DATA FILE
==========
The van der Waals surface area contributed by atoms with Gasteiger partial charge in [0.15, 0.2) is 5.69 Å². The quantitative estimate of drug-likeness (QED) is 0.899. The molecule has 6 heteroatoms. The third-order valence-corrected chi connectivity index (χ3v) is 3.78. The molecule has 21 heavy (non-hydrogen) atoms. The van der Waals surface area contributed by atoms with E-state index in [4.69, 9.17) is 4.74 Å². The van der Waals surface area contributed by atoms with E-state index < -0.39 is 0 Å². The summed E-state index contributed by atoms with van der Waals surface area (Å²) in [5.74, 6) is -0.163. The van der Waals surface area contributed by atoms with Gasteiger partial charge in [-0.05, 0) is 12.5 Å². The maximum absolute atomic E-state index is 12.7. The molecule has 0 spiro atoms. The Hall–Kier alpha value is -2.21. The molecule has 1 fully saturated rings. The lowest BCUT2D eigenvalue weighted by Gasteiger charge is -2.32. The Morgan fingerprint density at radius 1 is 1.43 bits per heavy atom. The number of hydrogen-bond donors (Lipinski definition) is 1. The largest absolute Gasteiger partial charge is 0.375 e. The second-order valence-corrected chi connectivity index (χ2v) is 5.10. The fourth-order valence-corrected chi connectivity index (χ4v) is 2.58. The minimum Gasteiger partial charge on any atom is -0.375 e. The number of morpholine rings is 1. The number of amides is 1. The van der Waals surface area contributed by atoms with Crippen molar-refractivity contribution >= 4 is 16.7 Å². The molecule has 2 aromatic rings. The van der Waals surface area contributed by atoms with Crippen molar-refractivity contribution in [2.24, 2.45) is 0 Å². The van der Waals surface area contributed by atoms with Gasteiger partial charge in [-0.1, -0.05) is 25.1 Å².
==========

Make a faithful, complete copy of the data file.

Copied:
The van der Waals surface area contributed by atoms with Gasteiger partial charge in [0.15, 0.2) is 5.69 Å². The quantitative estimate of drug-likeness (QED) is 0.899. The molecule has 6 heteroatoms. The third-order valence-corrected chi connectivity index (χ3v) is 3.78. The molecule has 21 heavy (non-hydrogen) atoms. The van der Waals surface area contributed by atoms with E-state index in [4.69, 9.17) is 4.74 Å². The van der Waals surface area contributed by atoms with E-state index < -0.39 is 0 Å². The summed E-state index contributed by atoms with van der Waals surface area (Å²) in [5.74, 6) is -0.163. The van der Waals surface area contributed by atoms with Gasteiger partial charge in [-0.05, 0) is 12.5 Å². The maximum absolute atomic E-state index is 12.7. The molecule has 0 spiro atoms. The Hall–Kier alpha value is -2.21. The molecule has 1 fully saturated rings. The lowest BCUT2D eigenvalue weighted by Gasteiger charge is -2.32. The Morgan fingerprint density at radius 1 is 1.43 bits per heavy atom. The number of hydrogen-bond donors (Lipinski definition) is 1. The largest absolute Gasteiger partial charge is 0.375 e. The second-order valence-corrected chi connectivity index (χ2v) is 5.10. The fourth-order valence-corrected chi connectivity index (χ4v) is 2.58. The minimum Gasteiger partial charge on any atom is -0.375 e. The number of morpholine rings is 1. The number of amides is 1. The van der Waals surface area contributed by atoms with Crippen molar-refractivity contribution >= 4 is 16.7 Å². The molecule has 2 aromatic rings. The van der Waals surface area contributed by atoms with Crippen molar-refractivity contribution in [2.24, 2.45) is 0 Å². The van der Waals surface area contributed by atoms with Gasteiger partial charge in [-0.1, -0.05) is 25.1 Å².